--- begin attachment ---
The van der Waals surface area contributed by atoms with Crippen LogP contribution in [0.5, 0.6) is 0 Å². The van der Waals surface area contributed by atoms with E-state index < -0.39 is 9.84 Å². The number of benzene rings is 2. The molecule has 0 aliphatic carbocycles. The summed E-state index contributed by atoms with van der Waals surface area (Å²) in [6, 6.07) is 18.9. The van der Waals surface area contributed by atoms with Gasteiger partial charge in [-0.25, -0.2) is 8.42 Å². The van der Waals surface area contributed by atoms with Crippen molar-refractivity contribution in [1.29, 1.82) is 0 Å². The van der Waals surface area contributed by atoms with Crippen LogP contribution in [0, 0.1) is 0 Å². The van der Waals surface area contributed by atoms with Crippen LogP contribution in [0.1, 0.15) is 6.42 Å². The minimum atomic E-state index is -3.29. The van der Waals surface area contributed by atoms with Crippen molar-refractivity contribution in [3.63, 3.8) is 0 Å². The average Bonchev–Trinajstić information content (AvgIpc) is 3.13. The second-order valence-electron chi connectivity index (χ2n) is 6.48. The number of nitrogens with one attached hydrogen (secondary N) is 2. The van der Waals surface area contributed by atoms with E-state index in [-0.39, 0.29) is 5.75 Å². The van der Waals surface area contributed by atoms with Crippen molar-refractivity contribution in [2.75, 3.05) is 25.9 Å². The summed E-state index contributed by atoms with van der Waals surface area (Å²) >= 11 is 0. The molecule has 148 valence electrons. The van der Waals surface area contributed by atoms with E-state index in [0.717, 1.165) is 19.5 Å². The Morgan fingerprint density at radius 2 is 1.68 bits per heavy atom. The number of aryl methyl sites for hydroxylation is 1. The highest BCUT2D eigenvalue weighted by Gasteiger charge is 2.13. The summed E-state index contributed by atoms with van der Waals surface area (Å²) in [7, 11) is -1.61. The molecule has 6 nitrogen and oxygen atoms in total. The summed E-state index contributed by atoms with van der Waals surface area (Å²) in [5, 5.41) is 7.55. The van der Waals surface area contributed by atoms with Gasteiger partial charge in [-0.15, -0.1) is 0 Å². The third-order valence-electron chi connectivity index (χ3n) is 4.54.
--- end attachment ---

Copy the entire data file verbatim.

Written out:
The van der Waals surface area contributed by atoms with Crippen LogP contribution in [0.5, 0.6) is 0 Å². The van der Waals surface area contributed by atoms with E-state index < -0.39 is 9.84 Å². The number of benzene rings is 2. The molecule has 0 aliphatic carbocycles. The summed E-state index contributed by atoms with van der Waals surface area (Å²) in [6, 6.07) is 18.9. The van der Waals surface area contributed by atoms with Gasteiger partial charge in [-0.25, -0.2) is 8.42 Å². The van der Waals surface area contributed by atoms with Crippen molar-refractivity contribution in [1.29, 1.82) is 0 Å². The van der Waals surface area contributed by atoms with Crippen LogP contribution in [0, 0.1) is 0 Å². The van der Waals surface area contributed by atoms with Crippen LogP contribution in [0.1, 0.15) is 6.42 Å². The minimum atomic E-state index is -3.29. The van der Waals surface area contributed by atoms with Crippen molar-refractivity contribution in [3.63, 3.8) is 0 Å². The average Bonchev–Trinajstić information content (AvgIpc) is 3.13. The second-order valence-electron chi connectivity index (χ2n) is 6.48. The number of nitrogens with one attached hydrogen (secondary N) is 2. The van der Waals surface area contributed by atoms with E-state index in [-0.39, 0.29) is 5.75 Å². The van der Waals surface area contributed by atoms with Crippen molar-refractivity contribution in [2.75, 3.05) is 25.9 Å². The summed E-state index contributed by atoms with van der Waals surface area (Å²) >= 11 is 0. The molecule has 148 valence electrons. The van der Waals surface area contributed by atoms with E-state index in [0.717, 1.165) is 19.5 Å². The Morgan fingerprint density at radius 2 is 1.68 bits per heavy atom. The number of aryl methyl sites for hydroxylation is 1. The highest BCUT2D eigenvalue weighted by Gasteiger charge is 2.13. The summed E-state index contributed by atoms with van der Waals surface area (Å²) in [7, 11) is -1.61. The molecule has 6 nitrogen and oxygen atoms in total. The summed E-state index contributed by atoms with van der Waals surface area (Å²) in [5, 5.41) is 7.55. The van der Waals surface area contributed by atoms with Gasteiger partial charge in [-0.15, -0.1) is 0 Å². The third-order valence-electron chi connectivity index (χ3n) is 4.54.